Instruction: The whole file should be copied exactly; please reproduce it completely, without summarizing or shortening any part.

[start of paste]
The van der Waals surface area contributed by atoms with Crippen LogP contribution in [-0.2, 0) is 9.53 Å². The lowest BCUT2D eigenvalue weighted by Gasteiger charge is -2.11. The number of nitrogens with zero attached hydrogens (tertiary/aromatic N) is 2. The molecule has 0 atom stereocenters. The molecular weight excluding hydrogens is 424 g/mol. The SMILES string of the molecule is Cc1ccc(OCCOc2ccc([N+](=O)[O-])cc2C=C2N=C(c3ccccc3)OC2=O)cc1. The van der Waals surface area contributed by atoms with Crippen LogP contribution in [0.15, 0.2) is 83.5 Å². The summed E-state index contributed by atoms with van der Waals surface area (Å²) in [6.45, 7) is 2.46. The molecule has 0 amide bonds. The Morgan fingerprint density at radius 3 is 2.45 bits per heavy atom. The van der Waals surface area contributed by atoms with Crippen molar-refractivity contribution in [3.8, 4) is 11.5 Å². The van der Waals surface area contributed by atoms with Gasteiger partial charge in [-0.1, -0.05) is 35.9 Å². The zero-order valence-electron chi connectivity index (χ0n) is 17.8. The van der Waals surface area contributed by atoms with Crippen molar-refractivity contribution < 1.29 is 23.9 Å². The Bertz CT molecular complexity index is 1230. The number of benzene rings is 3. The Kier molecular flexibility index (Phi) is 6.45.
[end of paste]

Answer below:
The van der Waals surface area contributed by atoms with Crippen LogP contribution in [-0.2, 0) is 9.53 Å². The lowest BCUT2D eigenvalue weighted by Gasteiger charge is -2.11. The number of nitrogens with zero attached hydrogens (tertiary/aromatic N) is 2. The molecule has 0 atom stereocenters. The molecular weight excluding hydrogens is 424 g/mol. The SMILES string of the molecule is Cc1ccc(OCCOc2ccc([N+](=O)[O-])cc2C=C2N=C(c3ccccc3)OC2=O)cc1. The van der Waals surface area contributed by atoms with Crippen LogP contribution in [0.15, 0.2) is 83.5 Å². The summed E-state index contributed by atoms with van der Waals surface area (Å²) in [6.45, 7) is 2.46. The molecule has 0 amide bonds. The Morgan fingerprint density at radius 3 is 2.45 bits per heavy atom. The van der Waals surface area contributed by atoms with Crippen molar-refractivity contribution in [3.8, 4) is 11.5 Å². The van der Waals surface area contributed by atoms with Gasteiger partial charge in [-0.1, -0.05) is 35.9 Å². The zero-order valence-electron chi connectivity index (χ0n) is 17.8. The van der Waals surface area contributed by atoms with Crippen molar-refractivity contribution < 1.29 is 23.9 Å². The Bertz CT molecular complexity index is 1230. The number of benzene rings is 3. The Kier molecular flexibility index (Phi) is 6.45.